San Diego County's property crime rate last year was the lowest it has been in 39 years while hate crimes fell to their second lowest total in a decade.
The findings were published Wednesday in an annual crime report compiled by the San Diego Association of Governments. Overall, countywide crime decreased about 1 percent between 2017 and 2018.
The violent crime rate held steady at 3.4 crimes per 1000 people — the same as 2017 — but homicides and rapes both increased. There were 87 homicides across San Diego County in 2018 — seven more than in 2017. Rapes increased for the second year in a row, up to about three a day, according to the report.
While the region's property crime rate reached historic lows at 16.93 crimes per 1,000 people, police agencies still reported more than $182 million in goods was stolen last year, or about $500,000-worth of property a day. Police recover about one in three of those dollars, usually in the form of vehicles.
The report also noted that, according to victimization surveys, property crimes are vastly under-reported. More modern forms of theft — like identity theft — aren't included in property crime statistics.
National numbers from 2018 weren't available for comparison purposes, but in 2017, San Diego logged the lowest violent crime rate and the second lowest property crime rate of the country's 10 largest cities.
Other notable findings from the report included a 20 percent drop in hate crimes. In 2018, 76 hate crimes were reported across the county, down from 95 reported the year before. Most hate crimes — 56 percent — were motivated by race, followed by sexual orientation and religion.
Most racially motivated hate crimes were anti-black while hate crimes with religious motivations often targeted Jewish people. The report also found that while verbal slurs were the most common type of offense associated with hate crimes motivated by race and sexual orientation, none of the events motivated by religion involved slurs. Instead, graffiti was the most common offense in those incidents.
Before a gunman opened fire on a Poway synagogue last month, killing one person and injuring three others, investigators believe the same suspect in that case — identified as John T. Earnest — set fire to a mosque in Escondido. He is also suspected of spray-painting a hateful message on the mosque's driveway. Those incidents are expected to be included in the region's 2019 statistics.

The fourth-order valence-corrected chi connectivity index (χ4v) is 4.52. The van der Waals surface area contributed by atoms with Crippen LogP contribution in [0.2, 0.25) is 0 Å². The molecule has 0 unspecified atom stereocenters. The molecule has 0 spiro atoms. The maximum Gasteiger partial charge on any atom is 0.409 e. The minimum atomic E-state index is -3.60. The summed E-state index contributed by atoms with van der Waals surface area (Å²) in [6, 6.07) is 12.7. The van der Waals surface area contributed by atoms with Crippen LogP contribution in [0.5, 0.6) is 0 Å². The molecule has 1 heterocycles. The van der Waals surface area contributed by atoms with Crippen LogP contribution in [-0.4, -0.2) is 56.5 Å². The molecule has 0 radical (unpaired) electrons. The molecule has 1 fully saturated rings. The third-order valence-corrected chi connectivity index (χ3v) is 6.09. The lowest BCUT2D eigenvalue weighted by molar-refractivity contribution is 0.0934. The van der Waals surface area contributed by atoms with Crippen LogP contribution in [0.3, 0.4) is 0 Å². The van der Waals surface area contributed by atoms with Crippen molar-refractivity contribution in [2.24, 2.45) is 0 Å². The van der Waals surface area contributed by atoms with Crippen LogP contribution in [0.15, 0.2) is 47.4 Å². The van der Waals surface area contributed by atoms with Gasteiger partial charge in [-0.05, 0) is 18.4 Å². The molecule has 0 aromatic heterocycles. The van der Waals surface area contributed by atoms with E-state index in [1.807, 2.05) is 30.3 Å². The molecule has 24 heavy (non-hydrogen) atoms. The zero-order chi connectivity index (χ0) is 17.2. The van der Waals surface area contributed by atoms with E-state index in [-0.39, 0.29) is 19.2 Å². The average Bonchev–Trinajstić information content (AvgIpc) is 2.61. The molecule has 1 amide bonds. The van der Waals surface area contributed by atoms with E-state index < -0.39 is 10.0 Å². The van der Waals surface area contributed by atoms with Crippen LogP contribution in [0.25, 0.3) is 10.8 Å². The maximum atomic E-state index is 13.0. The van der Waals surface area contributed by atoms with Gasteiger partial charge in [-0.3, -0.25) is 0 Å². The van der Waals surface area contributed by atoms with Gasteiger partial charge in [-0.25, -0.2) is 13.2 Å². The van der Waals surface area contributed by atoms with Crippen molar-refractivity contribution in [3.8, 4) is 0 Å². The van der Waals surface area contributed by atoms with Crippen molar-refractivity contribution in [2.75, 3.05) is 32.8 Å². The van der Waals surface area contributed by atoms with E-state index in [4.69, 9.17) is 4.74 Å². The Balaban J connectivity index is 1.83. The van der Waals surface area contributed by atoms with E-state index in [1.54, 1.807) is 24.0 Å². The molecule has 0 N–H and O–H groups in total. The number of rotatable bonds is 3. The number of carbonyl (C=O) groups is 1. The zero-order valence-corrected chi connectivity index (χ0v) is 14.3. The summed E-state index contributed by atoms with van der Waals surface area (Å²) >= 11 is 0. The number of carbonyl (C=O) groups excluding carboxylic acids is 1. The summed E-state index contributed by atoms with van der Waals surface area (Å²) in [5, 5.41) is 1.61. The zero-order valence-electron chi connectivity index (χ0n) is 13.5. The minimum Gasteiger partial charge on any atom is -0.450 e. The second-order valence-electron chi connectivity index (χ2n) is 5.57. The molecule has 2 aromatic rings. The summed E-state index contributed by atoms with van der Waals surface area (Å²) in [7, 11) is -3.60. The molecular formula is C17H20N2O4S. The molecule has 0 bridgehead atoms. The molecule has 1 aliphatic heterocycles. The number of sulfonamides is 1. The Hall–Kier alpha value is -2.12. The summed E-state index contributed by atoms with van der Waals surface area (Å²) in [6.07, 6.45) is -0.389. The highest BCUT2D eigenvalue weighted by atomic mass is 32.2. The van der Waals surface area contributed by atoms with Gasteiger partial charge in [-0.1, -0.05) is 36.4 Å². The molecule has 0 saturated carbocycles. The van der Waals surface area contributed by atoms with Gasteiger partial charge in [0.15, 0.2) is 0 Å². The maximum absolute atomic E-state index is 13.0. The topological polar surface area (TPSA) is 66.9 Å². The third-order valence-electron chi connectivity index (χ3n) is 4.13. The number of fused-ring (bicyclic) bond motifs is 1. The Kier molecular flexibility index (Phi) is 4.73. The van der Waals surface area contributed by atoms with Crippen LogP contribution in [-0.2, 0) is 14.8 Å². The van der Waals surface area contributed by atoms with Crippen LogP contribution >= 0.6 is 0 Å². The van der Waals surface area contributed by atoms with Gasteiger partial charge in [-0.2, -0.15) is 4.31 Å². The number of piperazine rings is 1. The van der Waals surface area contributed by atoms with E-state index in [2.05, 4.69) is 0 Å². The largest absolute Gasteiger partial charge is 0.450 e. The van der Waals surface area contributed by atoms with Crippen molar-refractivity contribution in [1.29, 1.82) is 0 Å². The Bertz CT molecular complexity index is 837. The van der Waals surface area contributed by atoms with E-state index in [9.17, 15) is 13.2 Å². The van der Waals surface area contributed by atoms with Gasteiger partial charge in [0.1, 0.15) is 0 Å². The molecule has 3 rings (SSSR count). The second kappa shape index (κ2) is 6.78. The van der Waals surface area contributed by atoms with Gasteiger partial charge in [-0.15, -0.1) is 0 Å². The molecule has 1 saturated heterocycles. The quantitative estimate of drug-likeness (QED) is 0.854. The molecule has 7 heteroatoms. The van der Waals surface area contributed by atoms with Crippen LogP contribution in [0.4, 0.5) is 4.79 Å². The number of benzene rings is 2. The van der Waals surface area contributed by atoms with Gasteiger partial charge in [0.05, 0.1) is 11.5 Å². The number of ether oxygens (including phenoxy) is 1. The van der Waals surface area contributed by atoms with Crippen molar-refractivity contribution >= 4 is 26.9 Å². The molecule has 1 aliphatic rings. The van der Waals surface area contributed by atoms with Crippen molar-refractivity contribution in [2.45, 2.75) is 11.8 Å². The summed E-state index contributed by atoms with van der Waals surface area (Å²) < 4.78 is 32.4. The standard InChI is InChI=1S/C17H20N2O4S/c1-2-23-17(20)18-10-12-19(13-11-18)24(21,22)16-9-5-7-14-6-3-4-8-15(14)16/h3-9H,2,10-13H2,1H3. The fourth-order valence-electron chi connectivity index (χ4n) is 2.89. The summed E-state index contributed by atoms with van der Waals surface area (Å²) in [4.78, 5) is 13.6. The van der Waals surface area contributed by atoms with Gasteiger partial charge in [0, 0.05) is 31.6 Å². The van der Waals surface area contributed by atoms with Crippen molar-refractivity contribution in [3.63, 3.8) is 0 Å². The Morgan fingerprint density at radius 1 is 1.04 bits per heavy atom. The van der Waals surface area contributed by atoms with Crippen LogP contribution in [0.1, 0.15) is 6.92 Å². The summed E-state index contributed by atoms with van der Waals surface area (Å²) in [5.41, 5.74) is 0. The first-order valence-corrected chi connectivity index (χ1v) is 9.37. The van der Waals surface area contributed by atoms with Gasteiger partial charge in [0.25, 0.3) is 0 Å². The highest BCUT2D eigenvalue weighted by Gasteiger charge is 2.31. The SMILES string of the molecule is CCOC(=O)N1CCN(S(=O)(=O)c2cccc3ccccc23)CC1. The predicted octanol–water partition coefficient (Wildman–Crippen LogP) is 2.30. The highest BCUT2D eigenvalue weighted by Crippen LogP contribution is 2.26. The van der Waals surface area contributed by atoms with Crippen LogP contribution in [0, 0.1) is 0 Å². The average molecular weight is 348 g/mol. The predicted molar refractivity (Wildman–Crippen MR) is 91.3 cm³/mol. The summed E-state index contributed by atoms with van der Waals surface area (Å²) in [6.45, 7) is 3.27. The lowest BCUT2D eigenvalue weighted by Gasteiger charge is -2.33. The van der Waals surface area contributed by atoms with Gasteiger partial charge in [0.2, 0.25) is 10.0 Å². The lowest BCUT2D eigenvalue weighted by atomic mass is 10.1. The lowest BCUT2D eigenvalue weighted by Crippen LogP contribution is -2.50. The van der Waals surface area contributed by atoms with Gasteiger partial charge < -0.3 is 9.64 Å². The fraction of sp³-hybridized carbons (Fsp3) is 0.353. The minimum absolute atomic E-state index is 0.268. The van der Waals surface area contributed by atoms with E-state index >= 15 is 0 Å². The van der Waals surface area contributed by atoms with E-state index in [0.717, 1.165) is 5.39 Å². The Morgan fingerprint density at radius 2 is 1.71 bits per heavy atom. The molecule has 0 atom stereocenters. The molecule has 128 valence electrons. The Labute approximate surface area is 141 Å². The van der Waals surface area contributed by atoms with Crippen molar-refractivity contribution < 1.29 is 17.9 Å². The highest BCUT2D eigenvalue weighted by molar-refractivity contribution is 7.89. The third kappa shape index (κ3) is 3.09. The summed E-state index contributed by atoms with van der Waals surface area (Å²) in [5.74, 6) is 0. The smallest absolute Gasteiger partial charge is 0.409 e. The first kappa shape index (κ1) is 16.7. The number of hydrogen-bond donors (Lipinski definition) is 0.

The report also acknowledged a notable increase in violence committed against senior citizens. Last year, senior citizens were victimized in 927 violent crimes, an increase of 11 percent from the previous year and 48 percent from five years ago.
The crimes included 13 homicides, 21 rapes, 240 robberies and 632 aggravated assaults.
"With the proportion of this population expected to continue to increase, this will be an important trend to keep an eye on," SANDAG officials wrote.
The agency also tallied a number of crimes not routinely tracked by the FBI, including domestic violence. Most jurisdictions saw increases in domestic violence incidents last year, resulting in a countywide increase of 1 percent between 2017 and 2018.
Arson cases also increased in the region by about 5 percent.
Like in years past, police leaders credited the low overall crime rate in part to strong relationships with community members and data-driven policing.
Many departments have used statistics to better identify crime patterns and trends.
"It's about putting our resources at the right place and the right time," said San Diego County Sheriff Bill Gore in a statement. "It's a game-changer for our deputies to connect the dots and stop the crime before it happens."
The jurisdictions overseen by the Sheriff's Department saw decreases in violent and property crime rates, according to SANDAG's report.
The report also analyzed how many cases were solved or cleared by local police departments. Violent crimes were solved more frequently than property crimes. Most homicides — 92 percent — were cleared, followed by aggravated assaults at 56 percent. Only 23 percent of rapes were solved.
Property crimes didn't fare as well. Only 14 percent of burglaries and 11 percent of larcenies were cleared.